I was a volunteer in South Africa from 2006 to 2008. I was sixty-four when I went, hardly a fresh, wet-behind-the-ears college graduate. My experience, though, with nongovernmental organizations, not the pitiful education system, was much like Cooper's. I had to go to Botswana to purchase Setswana-language materials, since we had been given none--instead, we had a series of three instructors during our training, each with her own unique way of using an easel and a paper pad. As an older volunteer, learning Setswana was extremely difficult for me, especially with the dismal state of the training. And then I was sent to an urban area where almost everyone spoke English and I had little to no opportunity to use Setswana on an ongoing basis. (I mention this only because my lack of language skills became an issue later.)
For nearly two years I lived in my little bubble, ignoring or forgiving the Peace Corps and offering emotional support to as many volunteers as I could. I overlooked all the shortcomings of my site and really loved being there. However, when a difficulty arose with my NGO's manager, I was verbally attacked by my director for my "American" ways and lack of language skills and left a month later, having fulfilled my commitment, bitter and angry. I am disappointed and angry to this day when I think about my experience.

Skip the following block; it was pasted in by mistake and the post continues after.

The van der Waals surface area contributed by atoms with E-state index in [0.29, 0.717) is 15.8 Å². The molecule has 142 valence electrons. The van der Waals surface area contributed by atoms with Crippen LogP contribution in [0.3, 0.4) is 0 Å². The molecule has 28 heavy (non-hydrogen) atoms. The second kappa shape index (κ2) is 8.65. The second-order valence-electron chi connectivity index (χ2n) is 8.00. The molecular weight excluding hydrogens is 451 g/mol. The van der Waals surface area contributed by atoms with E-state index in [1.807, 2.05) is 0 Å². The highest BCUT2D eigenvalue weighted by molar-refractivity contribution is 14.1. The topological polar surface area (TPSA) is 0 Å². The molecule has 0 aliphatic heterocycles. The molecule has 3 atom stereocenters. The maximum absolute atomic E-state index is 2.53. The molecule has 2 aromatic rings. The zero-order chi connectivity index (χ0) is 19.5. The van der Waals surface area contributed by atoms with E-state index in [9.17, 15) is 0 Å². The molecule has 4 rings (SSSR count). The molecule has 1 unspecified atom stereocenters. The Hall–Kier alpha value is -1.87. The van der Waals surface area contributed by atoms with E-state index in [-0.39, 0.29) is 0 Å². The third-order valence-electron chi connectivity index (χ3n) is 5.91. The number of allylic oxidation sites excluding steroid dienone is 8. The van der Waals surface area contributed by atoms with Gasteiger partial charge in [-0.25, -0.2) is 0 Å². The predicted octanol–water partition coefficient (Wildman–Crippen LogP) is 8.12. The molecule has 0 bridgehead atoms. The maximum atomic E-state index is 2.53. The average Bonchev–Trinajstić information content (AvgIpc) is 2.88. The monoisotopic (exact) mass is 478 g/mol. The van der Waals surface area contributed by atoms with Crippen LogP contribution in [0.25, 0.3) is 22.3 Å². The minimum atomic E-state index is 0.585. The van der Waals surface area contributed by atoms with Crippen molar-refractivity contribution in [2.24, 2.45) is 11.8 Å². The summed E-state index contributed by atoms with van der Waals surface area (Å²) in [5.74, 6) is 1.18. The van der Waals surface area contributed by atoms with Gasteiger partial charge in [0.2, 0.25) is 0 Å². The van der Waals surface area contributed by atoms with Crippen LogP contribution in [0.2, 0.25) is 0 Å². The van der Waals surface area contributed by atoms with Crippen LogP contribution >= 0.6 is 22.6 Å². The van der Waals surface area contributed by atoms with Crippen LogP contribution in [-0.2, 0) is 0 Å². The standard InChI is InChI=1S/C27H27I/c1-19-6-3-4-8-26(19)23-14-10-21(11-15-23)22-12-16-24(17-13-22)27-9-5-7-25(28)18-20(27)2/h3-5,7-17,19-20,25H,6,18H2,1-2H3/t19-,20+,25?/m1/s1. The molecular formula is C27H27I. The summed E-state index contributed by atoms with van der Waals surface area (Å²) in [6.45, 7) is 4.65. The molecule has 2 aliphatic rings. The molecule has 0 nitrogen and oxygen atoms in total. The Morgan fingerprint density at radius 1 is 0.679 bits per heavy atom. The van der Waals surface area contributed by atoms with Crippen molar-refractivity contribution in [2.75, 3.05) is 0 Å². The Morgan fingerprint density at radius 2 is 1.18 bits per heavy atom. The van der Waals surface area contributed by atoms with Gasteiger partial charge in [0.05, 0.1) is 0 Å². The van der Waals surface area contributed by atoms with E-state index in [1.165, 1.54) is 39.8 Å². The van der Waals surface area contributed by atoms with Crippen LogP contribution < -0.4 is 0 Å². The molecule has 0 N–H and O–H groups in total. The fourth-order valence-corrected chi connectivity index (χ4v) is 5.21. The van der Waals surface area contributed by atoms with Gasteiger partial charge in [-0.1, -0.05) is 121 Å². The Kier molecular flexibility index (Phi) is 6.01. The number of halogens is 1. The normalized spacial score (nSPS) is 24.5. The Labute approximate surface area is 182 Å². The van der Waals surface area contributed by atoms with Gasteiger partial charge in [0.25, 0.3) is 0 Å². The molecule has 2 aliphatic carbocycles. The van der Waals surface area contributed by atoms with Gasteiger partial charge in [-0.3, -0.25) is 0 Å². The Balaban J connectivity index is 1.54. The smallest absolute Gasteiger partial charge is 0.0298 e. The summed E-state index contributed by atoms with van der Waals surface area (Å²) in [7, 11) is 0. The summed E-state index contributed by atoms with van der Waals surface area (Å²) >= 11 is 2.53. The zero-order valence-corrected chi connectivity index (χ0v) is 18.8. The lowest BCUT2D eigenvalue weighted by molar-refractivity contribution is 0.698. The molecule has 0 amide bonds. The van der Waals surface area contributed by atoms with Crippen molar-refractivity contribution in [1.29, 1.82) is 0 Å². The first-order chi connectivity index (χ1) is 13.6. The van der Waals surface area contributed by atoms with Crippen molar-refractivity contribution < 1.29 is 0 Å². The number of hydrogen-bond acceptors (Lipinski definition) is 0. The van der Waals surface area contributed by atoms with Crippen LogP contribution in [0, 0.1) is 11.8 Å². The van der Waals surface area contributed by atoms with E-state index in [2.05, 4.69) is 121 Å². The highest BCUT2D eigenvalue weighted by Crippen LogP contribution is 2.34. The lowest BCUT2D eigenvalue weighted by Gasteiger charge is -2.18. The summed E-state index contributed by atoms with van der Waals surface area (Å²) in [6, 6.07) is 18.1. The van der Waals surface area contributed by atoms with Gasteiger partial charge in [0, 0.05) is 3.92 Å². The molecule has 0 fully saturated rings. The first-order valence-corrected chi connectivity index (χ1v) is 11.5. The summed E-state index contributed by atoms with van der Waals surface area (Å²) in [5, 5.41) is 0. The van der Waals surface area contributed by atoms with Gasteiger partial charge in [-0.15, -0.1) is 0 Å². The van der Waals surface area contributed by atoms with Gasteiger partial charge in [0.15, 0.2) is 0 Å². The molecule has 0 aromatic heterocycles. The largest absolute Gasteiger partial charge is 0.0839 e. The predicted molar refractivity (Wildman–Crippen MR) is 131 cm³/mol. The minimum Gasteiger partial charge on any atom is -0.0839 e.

I went with a full arsenal of skills that would clearly have been best utilized in a new, developing NGO. I made this clear in all my writing and interviews. I was sent to an international NGO and had nothing to do but data entry. It got worse, but that tells enough about my experience for you to get the idea. Everything about Peace Corps South Africa was a mess, in my experience. Most volunteers with whom I've spoken agree that we shouldn't even be in South Africa.
I met, worked with, and still maintain friendships with several South Africans. (They call me "Soul Mom.") The South Africans weren't, with notable exceptions, the problem. The problem for me was the total lack of support from the Peace Corps itself.